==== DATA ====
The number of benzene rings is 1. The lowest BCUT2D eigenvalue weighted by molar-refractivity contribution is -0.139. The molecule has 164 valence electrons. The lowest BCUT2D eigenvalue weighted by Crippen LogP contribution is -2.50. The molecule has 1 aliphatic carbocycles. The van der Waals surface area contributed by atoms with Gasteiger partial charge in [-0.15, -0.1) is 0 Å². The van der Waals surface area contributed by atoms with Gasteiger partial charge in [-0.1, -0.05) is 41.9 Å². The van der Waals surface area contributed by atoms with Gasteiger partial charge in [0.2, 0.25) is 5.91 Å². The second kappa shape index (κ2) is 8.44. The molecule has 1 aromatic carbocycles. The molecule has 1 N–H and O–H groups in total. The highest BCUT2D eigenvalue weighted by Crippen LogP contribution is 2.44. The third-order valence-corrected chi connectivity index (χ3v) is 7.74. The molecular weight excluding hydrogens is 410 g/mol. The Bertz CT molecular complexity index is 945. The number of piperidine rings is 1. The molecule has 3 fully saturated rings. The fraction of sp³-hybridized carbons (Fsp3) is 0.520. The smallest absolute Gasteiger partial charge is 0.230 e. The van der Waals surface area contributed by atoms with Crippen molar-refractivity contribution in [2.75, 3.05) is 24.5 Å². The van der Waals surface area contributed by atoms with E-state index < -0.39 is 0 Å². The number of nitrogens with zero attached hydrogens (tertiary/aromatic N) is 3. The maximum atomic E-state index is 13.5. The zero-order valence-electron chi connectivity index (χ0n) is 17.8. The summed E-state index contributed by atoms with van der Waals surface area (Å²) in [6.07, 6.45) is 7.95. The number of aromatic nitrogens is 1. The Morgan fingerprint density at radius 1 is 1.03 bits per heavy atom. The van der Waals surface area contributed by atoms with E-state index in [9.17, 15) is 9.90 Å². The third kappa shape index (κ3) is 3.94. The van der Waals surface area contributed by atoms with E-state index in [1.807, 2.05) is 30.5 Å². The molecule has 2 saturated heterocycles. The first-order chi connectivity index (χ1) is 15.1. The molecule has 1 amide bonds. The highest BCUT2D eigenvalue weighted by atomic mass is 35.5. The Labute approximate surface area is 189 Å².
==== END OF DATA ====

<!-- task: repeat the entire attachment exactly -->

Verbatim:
The number of benzene rings is 1. The lowest BCUT2D eigenvalue weighted by molar-refractivity contribution is -0.139. The molecule has 164 valence electrons. The lowest BCUT2D eigenvalue weighted by Crippen LogP contribution is -2.50. The molecule has 1 aliphatic carbocycles. The van der Waals surface area contributed by atoms with Gasteiger partial charge in [-0.15, -0.1) is 0 Å². The van der Waals surface area contributed by atoms with Gasteiger partial charge in [-0.1, -0.05) is 41.9 Å². The van der Waals surface area contributed by atoms with Gasteiger partial charge in [0.2, 0.25) is 5.91 Å². The second kappa shape index (κ2) is 8.44. The molecule has 1 aromatic carbocycles. The molecule has 1 N–H and O–H groups in total. The highest BCUT2D eigenvalue weighted by Crippen LogP contribution is 2.44. The third-order valence-corrected chi connectivity index (χ3v) is 7.74. The molecular weight excluding hydrogens is 410 g/mol. The Bertz CT molecular complexity index is 945. The number of piperidine rings is 1. The molecule has 3 fully saturated rings. The fraction of sp³-hybridized carbons (Fsp3) is 0.520. The smallest absolute Gasteiger partial charge is 0.230 e. The van der Waals surface area contributed by atoms with Crippen molar-refractivity contribution in [2.75, 3.05) is 24.5 Å². The van der Waals surface area contributed by atoms with E-state index < -0.39 is 0 Å². The number of nitrogens with zero attached hydrogens (tertiary/aromatic N) is 3. The maximum atomic E-state index is 13.5. The zero-order valence-electron chi connectivity index (χ0n) is 17.8. The summed E-state index contributed by atoms with van der Waals surface area (Å²) in [6.07, 6.45) is 7.95. The number of aromatic nitrogens is 1. The Morgan fingerprint density at radius 1 is 1.03 bits per heavy atom. The van der Waals surface area contributed by atoms with E-state index in [9.17, 15) is 9.90 Å². The third kappa shape index (κ3) is 3.94. The van der Waals surface area contributed by atoms with E-state index in [1.807, 2.05) is 30.5 Å². The molecule has 2 saturated heterocycles. The first-order chi connectivity index (χ1) is 15.1. The molecule has 1 amide bonds. The highest BCUT2D eigenvalue weighted by atomic mass is 35.5. The Labute approximate surface area is 189 Å².